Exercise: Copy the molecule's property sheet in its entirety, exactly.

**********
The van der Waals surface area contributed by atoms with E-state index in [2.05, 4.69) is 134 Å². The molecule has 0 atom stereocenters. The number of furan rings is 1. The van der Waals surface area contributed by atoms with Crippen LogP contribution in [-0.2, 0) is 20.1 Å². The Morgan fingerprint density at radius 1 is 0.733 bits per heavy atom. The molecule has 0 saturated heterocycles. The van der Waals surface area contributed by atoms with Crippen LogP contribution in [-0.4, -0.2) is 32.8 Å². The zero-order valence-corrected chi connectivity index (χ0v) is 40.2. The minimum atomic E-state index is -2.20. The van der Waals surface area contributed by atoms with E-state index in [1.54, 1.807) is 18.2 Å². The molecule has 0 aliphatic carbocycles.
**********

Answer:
The van der Waals surface area contributed by atoms with E-state index in [2.05, 4.69) is 134 Å². The molecule has 0 atom stereocenters. The number of furan rings is 1. The van der Waals surface area contributed by atoms with Crippen LogP contribution in [-0.2, 0) is 20.1 Å². The Morgan fingerprint density at radius 1 is 0.733 bits per heavy atom. The molecule has 0 saturated heterocycles. The van der Waals surface area contributed by atoms with Crippen LogP contribution in [-0.4, -0.2) is 32.8 Å². The zero-order valence-corrected chi connectivity index (χ0v) is 40.2. The minimum atomic E-state index is -2.20. The van der Waals surface area contributed by atoms with E-state index in [1.54, 1.807) is 18.2 Å². The molecule has 0 aliphatic carbocycles.